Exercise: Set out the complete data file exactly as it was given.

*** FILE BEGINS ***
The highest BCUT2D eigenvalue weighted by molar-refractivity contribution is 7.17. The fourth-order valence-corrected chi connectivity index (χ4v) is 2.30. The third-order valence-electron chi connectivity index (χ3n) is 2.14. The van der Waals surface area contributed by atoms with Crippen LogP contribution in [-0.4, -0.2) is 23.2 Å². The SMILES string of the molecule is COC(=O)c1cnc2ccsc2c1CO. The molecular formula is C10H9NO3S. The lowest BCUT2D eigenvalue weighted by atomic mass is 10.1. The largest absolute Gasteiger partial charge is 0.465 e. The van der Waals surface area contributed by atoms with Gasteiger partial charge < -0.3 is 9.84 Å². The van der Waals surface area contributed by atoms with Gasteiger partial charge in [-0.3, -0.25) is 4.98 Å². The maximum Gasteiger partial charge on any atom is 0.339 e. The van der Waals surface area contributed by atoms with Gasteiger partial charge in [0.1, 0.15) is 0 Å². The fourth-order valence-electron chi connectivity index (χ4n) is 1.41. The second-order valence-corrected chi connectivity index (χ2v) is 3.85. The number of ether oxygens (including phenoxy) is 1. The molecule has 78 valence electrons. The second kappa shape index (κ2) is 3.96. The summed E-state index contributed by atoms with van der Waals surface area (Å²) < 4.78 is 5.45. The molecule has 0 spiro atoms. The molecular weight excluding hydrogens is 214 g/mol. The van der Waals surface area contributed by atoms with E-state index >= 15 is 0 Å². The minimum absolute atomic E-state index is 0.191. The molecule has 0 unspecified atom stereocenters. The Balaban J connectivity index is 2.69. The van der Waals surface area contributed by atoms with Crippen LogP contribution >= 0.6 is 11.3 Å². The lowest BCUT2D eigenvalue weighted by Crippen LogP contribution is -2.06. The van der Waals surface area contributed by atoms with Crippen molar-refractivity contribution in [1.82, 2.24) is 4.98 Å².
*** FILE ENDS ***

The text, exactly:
The highest BCUT2D eigenvalue weighted by molar-refractivity contribution is 7.17. The fourth-order valence-corrected chi connectivity index (χ4v) is 2.30. The third-order valence-electron chi connectivity index (χ3n) is 2.14. The van der Waals surface area contributed by atoms with Crippen LogP contribution in [-0.4, -0.2) is 23.2 Å². The SMILES string of the molecule is COC(=O)c1cnc2ccsc2c1CO. The molecular formula is C10H9NO3S. The lowest BCUT2D eigenvalue weighted by atomic mass is 10.1. The largest absolute Gasteiger partial charge is 0.465 e. The van der Waals surface area contributed by atoms with Gasteiger partial charge < -0.3 is 9.84 Å². The van der Waals surface area contributed by atoms with Gasteiger partial charge in [-0.3, -0.25) is 4.98 Å². The maximum Gasteiger partial charge on any atom is 0.339 e. The van der Waals surface area contributed by atoms with Gasteiger partial charge in [0.1, 0.15) is 0 Å². The fourth-order valence-electron chi connectivity index (χ4n) is 1.41. The second-order valence-corrected chi connectivity index (χ2v) is 3.85. The number of ether oxygens (including phenoxy) is 1. The molecule has 78 valence electrons. The second kappa shape index (κ2) is 3.96. The summed E-state index contributed by atoms with van der Waals surface area (Å²) < 4.78 is 5.45. The molecule has 0 spiro atoms. The molecular weight excluding hydrogens is 214 g/mol. The van der Waals surface area contributed by atoms with E-state index >= 15 is 0 Å². The minimum absolute atomic E-state index is 0.191. The molecule has 0 unspecified atom stereocenters. The Balaban J connectivity index is 2.69. The van der Waals surface area contributed by atoms with Crippen LogP contribution >= 0.6 is 11.3 Å². The lowest BCUT2D eigenvalue weighted by Crippen LogP contribution is -2.06. The van der Waals surface area contributed by atoms with Crippen molar-refractivity contribution in [1.82, 2.24) is 4.98 Å².